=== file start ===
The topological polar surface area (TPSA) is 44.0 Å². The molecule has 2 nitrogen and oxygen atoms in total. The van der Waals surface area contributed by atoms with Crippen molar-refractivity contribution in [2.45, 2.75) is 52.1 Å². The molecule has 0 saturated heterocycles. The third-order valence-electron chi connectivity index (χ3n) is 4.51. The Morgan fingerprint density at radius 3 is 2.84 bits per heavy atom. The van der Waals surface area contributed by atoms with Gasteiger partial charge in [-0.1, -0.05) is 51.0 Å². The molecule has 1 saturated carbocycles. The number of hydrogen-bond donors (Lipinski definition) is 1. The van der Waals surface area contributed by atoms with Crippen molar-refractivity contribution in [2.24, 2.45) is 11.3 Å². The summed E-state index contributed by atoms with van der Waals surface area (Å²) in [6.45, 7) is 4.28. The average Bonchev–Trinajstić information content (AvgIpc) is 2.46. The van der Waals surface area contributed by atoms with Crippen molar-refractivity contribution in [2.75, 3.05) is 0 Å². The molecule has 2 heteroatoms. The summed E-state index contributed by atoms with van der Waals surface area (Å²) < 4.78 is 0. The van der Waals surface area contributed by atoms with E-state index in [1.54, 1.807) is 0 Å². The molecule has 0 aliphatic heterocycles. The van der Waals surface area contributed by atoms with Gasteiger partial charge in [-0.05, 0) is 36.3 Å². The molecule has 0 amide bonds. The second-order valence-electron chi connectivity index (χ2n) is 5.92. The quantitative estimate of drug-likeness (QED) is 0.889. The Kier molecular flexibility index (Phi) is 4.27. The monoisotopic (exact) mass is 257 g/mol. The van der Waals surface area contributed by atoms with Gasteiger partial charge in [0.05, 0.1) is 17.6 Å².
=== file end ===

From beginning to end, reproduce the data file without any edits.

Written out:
The topological polar surface area (TPSA) is 44.0 Å². The molecule has 2 nitrogen and oxygen atoms in total. The van der Waals surface area contributed by atoms with Crippen molar-refractivity contribution in [2.45, 2.75) is 52.1 Å². The molecule has 0 saturated heterocycles. The third-order valence-electron chi connectivity index (χ3n) is 4.51. The Morgan fingerprint density at radius 3 is 2.84 bits per heavy atom. The van der Waals surface area contributed by atoms with Gasteiger partial charge in [-0.1, -0.05) is 51.0 Å². The molecule has 1 saturated carbocycles. The number of hydrogen-bond donors (Lipinski definition) is 1. The van der Waals surface area contributed by atoms with Crippen molar-refractivity contribution in [2.24, 2.45) is 11.3 Å². The summed E-state index contributed by atoms with van der Waals surface area (Å²) in [6.45, 7) is 4.28. The average Bonchev–Trinajstić information content (AvgIpc) is 2.46. The van der Waals surface area contributed by atoms with Crippen molar-refractivity contribution in [2.75, 3.05) is 0 Å². The molecule has 2 heteroatoms. The summed E-state index contributed by atoms with van der Waals surface area (Å²) < 4.78 is 0. The van der Waals surface area contributed by atoms with E-state index in [1.54, 1.807) is 0 Å². The molecule has 0 aliphatic heterocycles. The van der Waals surface area contributed by atoms with Gasteiger partial charge in [-0.05, 0) is 36.3 Å². The molecule has 0 amide bonds. The second-order valence-electron chi connectivity index (χ2n) is 5.92. The quantitative estimate of drug-likeness (QED) is 0.889. The Kier molecular flexibility index (Phi) is 4.27. The monoisotopic (exact) mass is 257 g/mol. The van der Waals surface area contributed by atoms with Gasteiger partial charge in [0.05, 0.1) is 17.6 Å².